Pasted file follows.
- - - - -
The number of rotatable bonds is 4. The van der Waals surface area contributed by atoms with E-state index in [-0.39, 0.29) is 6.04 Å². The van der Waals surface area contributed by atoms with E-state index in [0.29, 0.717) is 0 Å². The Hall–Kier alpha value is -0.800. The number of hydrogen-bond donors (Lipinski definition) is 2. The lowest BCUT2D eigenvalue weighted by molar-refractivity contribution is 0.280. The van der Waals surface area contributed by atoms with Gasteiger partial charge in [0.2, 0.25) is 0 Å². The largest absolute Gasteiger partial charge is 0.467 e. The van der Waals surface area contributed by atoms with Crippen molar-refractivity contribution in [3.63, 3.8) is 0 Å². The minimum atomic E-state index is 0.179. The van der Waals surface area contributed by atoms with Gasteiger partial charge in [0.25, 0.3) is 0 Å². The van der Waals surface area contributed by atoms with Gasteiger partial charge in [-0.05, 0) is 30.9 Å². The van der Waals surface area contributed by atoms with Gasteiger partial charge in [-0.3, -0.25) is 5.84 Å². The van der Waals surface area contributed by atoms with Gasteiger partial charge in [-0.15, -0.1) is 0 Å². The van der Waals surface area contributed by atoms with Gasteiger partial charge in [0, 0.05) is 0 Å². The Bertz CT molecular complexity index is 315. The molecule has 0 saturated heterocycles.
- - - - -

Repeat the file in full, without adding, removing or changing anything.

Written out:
The number of rotatable bonds is 4. The van der Waals surface area contributed by atoms with E-state index in [-0.39, 0.29) is 6.04 Å². The van der Waals surface area contributed by atoms with E-state index in [0.29, 0.717) is 0 Å². The Hall–Kier alpha value is -0.800. The number of hydrogen-bond donors (Lipinski definition) is 2. The lowest BCUT2D eigenvalue weighted by molar-refractivity contribution is 0.280. The van der Waals surface area contributed by atoms with Gasteiger partial charge in [0.2, 0.25) is 0 Å². The largest absolute Gasteiger partial charge is 0.467 e. The van der Waals surface area contributed by atoms with Crippen molar-refractivity contribution in [3.63, 3.8) is 0 Å². The minimum atomic E-state index is 0.179. The van der Waals surface area contributed by atoms with Gasteiger partial charge in [0.25, 0.3) is 0 Å². The van der Waals surface area contributed by atoms with Gasteiger partial charge in [-0.05, 0) is 30.9 Å². The van der Waals surface area contributed by atoms with Gasteiger partial charge in [-0.3, -0.25) is 5.84 Å². The van der Waals surface area contributed by atoms with Gasteiger partial charge in [-0.15, -0.1) is 0 Å². The van der Waals surface area contributed by atoms with Gasteiger partial charge in [0, 0.05) is 0 Å². The Bertz CT molecular complexity index is 315. The molecule has 0 saturated heterocycles.